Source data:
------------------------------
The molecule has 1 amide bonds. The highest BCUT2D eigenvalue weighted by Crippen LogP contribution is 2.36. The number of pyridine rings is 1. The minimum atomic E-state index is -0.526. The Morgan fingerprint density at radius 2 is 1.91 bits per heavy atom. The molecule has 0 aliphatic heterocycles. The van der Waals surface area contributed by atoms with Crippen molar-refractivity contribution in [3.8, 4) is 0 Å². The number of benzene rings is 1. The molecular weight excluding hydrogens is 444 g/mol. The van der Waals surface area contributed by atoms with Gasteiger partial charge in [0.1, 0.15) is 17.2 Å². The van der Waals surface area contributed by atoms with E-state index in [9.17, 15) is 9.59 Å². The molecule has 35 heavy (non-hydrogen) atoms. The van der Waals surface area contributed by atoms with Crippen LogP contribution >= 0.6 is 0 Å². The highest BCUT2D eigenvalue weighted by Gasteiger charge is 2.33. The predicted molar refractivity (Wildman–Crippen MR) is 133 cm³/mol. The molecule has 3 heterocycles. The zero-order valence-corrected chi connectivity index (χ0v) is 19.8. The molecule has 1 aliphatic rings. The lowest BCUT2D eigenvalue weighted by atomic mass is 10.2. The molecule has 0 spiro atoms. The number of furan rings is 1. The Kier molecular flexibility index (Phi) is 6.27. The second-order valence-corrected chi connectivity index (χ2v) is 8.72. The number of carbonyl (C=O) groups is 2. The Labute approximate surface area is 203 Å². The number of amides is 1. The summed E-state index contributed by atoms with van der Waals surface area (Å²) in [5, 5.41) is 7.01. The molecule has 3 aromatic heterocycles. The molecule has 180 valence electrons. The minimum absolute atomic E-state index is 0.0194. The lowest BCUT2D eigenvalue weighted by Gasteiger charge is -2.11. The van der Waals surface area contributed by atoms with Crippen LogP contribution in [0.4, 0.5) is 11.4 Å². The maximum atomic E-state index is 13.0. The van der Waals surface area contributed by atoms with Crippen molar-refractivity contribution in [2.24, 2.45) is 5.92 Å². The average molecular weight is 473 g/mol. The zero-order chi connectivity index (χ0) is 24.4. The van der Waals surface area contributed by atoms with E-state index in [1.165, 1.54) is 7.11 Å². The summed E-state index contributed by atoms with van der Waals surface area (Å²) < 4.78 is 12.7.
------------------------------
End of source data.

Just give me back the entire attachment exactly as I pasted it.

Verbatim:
The molecule has 1 amide bonds. The highest BCUT2D eigenvalue weighted by Crippen LogP contribution is 2.36. The number of pyridine rings is 1. The minimum atomic E-state index is -0.526. The Morgan fingerprint density at radius 2 is 1.91 bits per heavy atom. The molecule has 0 aliphatic heterocycles. The van der Waals surface area contributed by atoms with Crippen molar-refractivity contribution in [3.8, 4) is 0 Å². The number of benzene rings is 1. The molecular weight excluding hydrogens is 444 g/mol. The van der Waals surface area contributed by atoms with Gasteiger partial charge in [0.1, 0.15) is 17.2 Å². The van der Waals surface area contributed by atoms with E-state index in [9.17, 15) is 9.59 Å². The molecule has 35 heavy (non-hydrogen) atoms. The van der Waals surface area contributed by atoms with Crippen LogP contribution >= 0.6 is 0 Å². The highest BCUT2D eigenvalue weighted by Gasteiger charge is 2.33. The predicted molar refractivity (Wildman–Crippen MR) is 133 cm³/mol. The molecule has 3 heterocycles. The zero-order valence-corrected chi connectivity index (χ0v) is 19.8. The molecule has 1 aliphatic rings. The lowest BCUT2D eigenvalue weighted by atomic mass is 10.2. The molecule has 0 spiro atoms. The number of furan rings is 1. The Kier molecular flexibility index (Phi) is 6.27. The second-order valence-corrected chi connectivity index (χ2v) is 8.72. The number of carbonyl (C=O) groups is 2. The Labute approximate surface area is 203 Å². The number of amides is 1. The summed E-state index contributed by atoms with van der Waals surface area (Å²) in [5, 5.41) is 7.01. The molecule has 3 aromatic heterocycles. The molecule has 180 valence electrons. The minimum absolute atomic E-state index is 0.0194. The lowest BCUT2D eigenvalue weighted by Gasteiger charge is -2.11. The van der Waals surface area contributed by atoms with Crippen LogP contribution in [0.4, 0.5) is 11.4 Å². The maximum atomic E-state index is 13.0. The van der Waals surface area contributed by atoms with Crippen molar-refractivity contribution in [2.24, 2.45) is 5.92 Å². The average molecular weight is 473 g/mol. The zero-order chi connectivity index (χ0) is 24.4. The van der Waals surface area contributed by atoms with E-state index in [1.165, 1.54) is 7.11 Å². The summed E-state index contributed by atoms with van der Waals surface area (Å²) < 4.78 is 12.7.